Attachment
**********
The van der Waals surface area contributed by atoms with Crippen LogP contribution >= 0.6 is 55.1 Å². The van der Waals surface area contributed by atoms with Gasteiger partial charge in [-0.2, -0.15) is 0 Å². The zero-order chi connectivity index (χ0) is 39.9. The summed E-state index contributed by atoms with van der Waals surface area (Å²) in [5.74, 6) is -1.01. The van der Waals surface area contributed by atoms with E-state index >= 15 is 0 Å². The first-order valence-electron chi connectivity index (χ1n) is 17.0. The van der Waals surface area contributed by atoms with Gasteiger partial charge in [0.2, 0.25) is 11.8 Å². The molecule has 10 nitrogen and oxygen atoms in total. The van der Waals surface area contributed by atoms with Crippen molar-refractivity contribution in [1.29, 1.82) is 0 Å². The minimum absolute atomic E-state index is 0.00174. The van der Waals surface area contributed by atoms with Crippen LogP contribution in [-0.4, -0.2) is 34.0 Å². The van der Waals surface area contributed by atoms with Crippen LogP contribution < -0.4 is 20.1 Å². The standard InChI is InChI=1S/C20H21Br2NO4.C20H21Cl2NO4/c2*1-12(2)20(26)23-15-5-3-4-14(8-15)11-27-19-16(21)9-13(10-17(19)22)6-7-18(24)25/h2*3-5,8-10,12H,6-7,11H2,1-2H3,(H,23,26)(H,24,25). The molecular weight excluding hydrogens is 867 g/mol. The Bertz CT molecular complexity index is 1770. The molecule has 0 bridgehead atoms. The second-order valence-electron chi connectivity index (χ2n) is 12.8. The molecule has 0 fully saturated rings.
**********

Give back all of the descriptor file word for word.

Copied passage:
The van der Waals surface area contributed by atoms with Crippen LogP contribution >= 0.6 is 55.1 Å². The van der Waals surface area contributed by atoms with Gasteiger partial charge in [-0.2, -0.15) is 0 Å². The zero-order chi connectivity index (χ0) is 39.9. The summed E-state index contributed by atoms with van der Waals surface area (Å²) in [5.74, 6) is -1.01. The van der Waals surface area contributed by atoms with E-state index >= 15 is 0 Å². The first-order valence-electron chi connectivity index (χ1n) is 17.0. The van der Waals surface area contributed by atoms with Gasteiger partial charge in [0.2, 0.25) is 11.8 Å². The molecule has 10 nitrogen and oxygen atoms in total. The van der Waals surface area contributed by atoms with Crippen molar-refractivity contribution in [1.29, 1.82) is 0 Å². The minimum absolute atomic E-state index is 0.00174. The van der Waals surface area contributed by atoms with Crippen LogP contribution in [-0.4, -0.2) is 34.0 Å². The van der Waals surface area contributed by atoms with Crippen LogP contribution < -0.4 is 20.1 Å². The standard InChI is InChI=1S/C20H21Br2NO4.C20H21Cl2NO4/c2*1-12(2)20(26)23-15-5-3-4-14(8-15)11-27-19-16(21)9-13(10-17(19)22)6-7-18(24)25/h2*3-5,8-10,12H,6-7,11H2,1-2H3,(H,23,26)(H,24,25). The molecular weight excluding hydrogens is 867 g/mol. The Bertz CT molecular complexity index is 1770. The molecule has 0 bridgehead atoms. The second-order valence-electron chi connectivity index (χ2n) is 12.8. The molecule has 0 fully saturated rings.